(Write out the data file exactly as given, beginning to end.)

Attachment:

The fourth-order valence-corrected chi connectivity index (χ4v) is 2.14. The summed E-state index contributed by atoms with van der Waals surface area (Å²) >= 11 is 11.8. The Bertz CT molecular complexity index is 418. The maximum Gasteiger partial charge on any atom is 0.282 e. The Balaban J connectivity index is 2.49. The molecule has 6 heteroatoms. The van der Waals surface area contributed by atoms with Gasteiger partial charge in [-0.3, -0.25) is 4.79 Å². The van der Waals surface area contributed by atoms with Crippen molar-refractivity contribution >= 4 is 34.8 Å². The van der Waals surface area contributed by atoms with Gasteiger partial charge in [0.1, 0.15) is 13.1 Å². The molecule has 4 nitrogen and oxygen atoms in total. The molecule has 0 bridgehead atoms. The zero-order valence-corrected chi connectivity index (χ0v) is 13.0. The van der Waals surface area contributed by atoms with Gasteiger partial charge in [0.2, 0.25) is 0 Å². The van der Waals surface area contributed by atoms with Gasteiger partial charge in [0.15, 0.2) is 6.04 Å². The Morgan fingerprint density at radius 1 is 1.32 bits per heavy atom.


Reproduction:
The fourth-order valence-corrected chi connectivity index (χ4v) is 2.14. The summed E-state index contributed by atoms with van der Waals surface area (Å²) >= 11 is 11.8. The Bertz CT molecular complexity index is 418. The maximum Gasteiger partial charge on any atom is 0.282 e. The Balaban J connectivity index is 2.49. The molecule has 6 heteroatoms. The van der Waals surface area contributed by atoms with Gasteiger partial charge in [-0.3, -0.25) is 4.79 Å². The van der Waals surface area contributed by atoms with Crippen molar-refractivity contribution >= 4 is 34.8 Å². The van der Waals surface area contributed by atoms with Gasteiger partial charge in [0.1, 0.15) is 13.1 Å². The molecule has 4 nitrogen and oxygen atoms in total. The molecule has 0 bridgehead atoms. The zero-order valence-corrected chi connectivity index (χ0v) is 13.0. The van der Waals surface area contributed by atoms with Gasteiger partial charge in [0.2, 0.25) is 0 Å². The van der Waals surface area contributed by atoms with Gasteiger partial charge in [0.15, 0.2) is 6.04 Å². The Morgan fingerprint density at radius 1 is 1.32 bits per heavy atom.